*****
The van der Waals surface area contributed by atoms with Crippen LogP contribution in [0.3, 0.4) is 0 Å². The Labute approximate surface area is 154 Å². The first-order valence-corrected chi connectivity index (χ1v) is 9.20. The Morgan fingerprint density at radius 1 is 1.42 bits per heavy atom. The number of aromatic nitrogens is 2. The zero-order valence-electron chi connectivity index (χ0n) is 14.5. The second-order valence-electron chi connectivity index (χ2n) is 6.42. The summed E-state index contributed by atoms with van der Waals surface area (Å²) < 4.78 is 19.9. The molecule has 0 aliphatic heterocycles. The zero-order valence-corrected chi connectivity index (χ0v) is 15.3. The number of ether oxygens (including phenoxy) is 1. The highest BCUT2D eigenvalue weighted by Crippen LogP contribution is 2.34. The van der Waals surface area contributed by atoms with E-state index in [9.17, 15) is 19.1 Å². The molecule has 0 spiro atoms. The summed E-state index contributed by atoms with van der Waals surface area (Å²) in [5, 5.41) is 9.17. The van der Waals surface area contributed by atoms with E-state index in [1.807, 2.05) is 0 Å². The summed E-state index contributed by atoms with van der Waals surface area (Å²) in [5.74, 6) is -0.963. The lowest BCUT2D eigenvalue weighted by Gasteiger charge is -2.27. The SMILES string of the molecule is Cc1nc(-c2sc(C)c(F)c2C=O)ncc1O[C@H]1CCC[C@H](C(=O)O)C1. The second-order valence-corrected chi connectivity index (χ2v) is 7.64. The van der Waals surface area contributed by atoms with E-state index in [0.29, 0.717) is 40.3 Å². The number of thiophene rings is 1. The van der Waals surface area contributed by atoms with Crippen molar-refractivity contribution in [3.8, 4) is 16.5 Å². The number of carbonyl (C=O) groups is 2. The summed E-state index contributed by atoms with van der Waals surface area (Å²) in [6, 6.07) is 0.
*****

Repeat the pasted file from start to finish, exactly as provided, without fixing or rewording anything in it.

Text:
The van der Waals surface area contributed by atoms with Crippen LogP contribution in [0.3, 0.4) is 0 Å². The Labute approximate surface area is 154 Å². The first-order valence-corrected chi connectivity index (χ1v) is 9.20. The Morgan fingerprint density at radius 1 is 1.42 bits per heavy atom. The number of aromatic nitrogens is 2. The zero-order valence-electron chi connectivity index (χ0n) is 14.5. The second-order valence-electron chi connectivity index (χ2n) is 6.42. The summed E-state index contributed by atoms with van der Waals surface area (Å²) < 4.78 is 19.9. The molecule has 0 aliphatic heterocycles. The zero-order valence-corrected chi connectivity index (χ0v) is 15.3. The number of ether oxygens (including phenoxy) is 1. The highest BCUT2D eigenvalue weighted by Crippen LogP contribution is 2.34. The van der Waals surface area contributed by atoms with E-state index in [9.17, 15) is 19.1 Å². The molecule has 0 spiro atoms. The summed E-state index contributed by atoms with van der Waals surface area (Å²) in [5, 5.41) is 9.17. The van der Waals surface area contributed by atoms with E-state index in [1.807, 2.05) is 0 Å². The summed E-state index contributed by atoms with van der Waals surface area (Å²) in [5.74, 6) is -0.963. The lowest BCUT2D eigenvalue weighted by Gasteiger charge is -2.27. The SMILES string of the molecule is Cc1nc(-c2sc(C)c(F)c2C=O)ncc1O[C@H]1CCC[C@H](C(=O)O)C1. The second-order valence-corrected chi connectivity index (χ2v) is 7.64. The van der Waals surface area contributed by atoms with E-state index in [0.29, 0.717) is 40.3 Å². The number of thiophene rings is 1. The van der Waals surface area contributed by atoms with Crippen molar-refractivity contribution in [3.8, 4) is 16.5 Å². The number of carbonyl (C=O) groups is 2. The summed E-state index contributed by atoms with van der Waals surface area (Å²) in [6, 6.07) is 0.